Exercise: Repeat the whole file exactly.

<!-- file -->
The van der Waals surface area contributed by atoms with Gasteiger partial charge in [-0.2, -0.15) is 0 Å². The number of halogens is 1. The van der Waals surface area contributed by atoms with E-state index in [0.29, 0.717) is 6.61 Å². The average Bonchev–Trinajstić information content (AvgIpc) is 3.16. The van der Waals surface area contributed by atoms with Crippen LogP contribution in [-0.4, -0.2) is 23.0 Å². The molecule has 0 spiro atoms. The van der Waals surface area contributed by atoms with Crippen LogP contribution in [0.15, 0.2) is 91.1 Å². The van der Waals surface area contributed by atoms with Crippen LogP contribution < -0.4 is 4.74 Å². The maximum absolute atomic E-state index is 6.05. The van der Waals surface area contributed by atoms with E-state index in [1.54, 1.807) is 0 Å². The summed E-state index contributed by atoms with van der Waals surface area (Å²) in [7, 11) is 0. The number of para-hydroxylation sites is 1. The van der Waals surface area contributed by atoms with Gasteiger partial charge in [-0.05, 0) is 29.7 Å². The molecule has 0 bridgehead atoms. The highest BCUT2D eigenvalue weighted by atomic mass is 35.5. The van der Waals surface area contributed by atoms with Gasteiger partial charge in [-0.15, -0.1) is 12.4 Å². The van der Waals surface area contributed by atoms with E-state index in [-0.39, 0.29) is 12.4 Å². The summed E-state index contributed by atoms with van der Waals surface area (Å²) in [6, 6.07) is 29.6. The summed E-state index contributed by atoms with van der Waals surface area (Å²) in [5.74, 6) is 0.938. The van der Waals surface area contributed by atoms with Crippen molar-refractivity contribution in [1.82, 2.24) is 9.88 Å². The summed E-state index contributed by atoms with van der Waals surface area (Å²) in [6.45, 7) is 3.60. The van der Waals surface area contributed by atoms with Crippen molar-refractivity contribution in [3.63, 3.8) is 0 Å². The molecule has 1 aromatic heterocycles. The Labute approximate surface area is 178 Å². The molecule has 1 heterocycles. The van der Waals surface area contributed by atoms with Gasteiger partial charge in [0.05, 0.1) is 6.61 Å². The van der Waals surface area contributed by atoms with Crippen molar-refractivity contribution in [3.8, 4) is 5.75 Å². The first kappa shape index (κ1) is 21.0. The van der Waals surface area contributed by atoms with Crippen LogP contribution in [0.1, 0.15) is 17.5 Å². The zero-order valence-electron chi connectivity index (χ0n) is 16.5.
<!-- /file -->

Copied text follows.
The van der Waals surface area contributed by atoms with Gasteiger partial charge in [-0.2, -0.15) is 0 Å². The number of halogens is 1. The van der Waals surface area contributed by atoms with E-state index in [0.29, 0.717) is 6.61 Å². The average Bonchev–Trinajstić information content (AvgIpc) is 3.16. The van der Waals surface area contributed by atoms with Crippen LogP contribution in [-0.4, -0.2) is 23.0 Å². The molecule has 0 spiro atoms. The van der Waals surface area contributed by atoms with Crippen LogP contribution in [0.15, 0.2) is 91.1 Å². The van der Waals surface area contributed by atoms with Crippen LogP contribution < -0.4 is 4.74 Å². The maximum absolute atomic E-state index is 6.05. The van der Waals surface area contributed by atoms with E-state index in [1.54, 1.807) is 0 Å². The summed E-state index contributed by atoms with van der Waals surface area (Å²) in [7, 11) is 0. The number of para-hydroxylation sites is 1. The van der Waals surface area contributed by atoms with Gasteiger partial charge in [-0.05, 0) is 29.7 Å². The molecule has 0 bridgehead atoms. The highest BCUT2D eigenvalue weighted by atomic mass is 35.5. The van der Waals surface area contributed by atoms with Gasteiger partial charge in [-0.15, -0.1) is 12.4 Å². The van der Waals surface area contributed by atoms with E-state index in [-0.39, 0.29) is 12.4 Å². The summed E-state index contributed by atoms with van der Waals surface area (Å²) in [6, 6.07) is 29.6. The summed E-state index contributed by atoms with van der Waals surface area (Å²) in [5.74, 6) is 0.938. The van der Waals surface area contributed by atoms with Crippen molar-refractivity contribution in [1.82, 2.24) is 9.88 Å². The summed E-state index contributed by atoms with van der Waals surface area (Å²) in [6.45, 7) is 3.60. The van der Waals surface area contributed by atoms with Crippen molar-refractivity contribution in [3.63, 3.8) is 0 Å². The molecule has 1 aromatic heterocycles. The Labute approximate surface area is 178 Å². The molecule has 1 heterocycles. The van der Waals surface area contributed by atoms with Gasteiger partial charge in [0.05, 0.1) is 6.61 Å². The van der Waals surface area contributed by atoms with Crippen molar-refractivity contribution in [3.8, 4) is 5.75 Å². The first kappa shape index (κ1) is 21.0. The van der Waals surface area contributed by atoms with Crippen LogP contribution in [0.1, 0.15) is 17.5 Å². The zero-order valence-electron chi connectivity index (χ0n) is 16.5.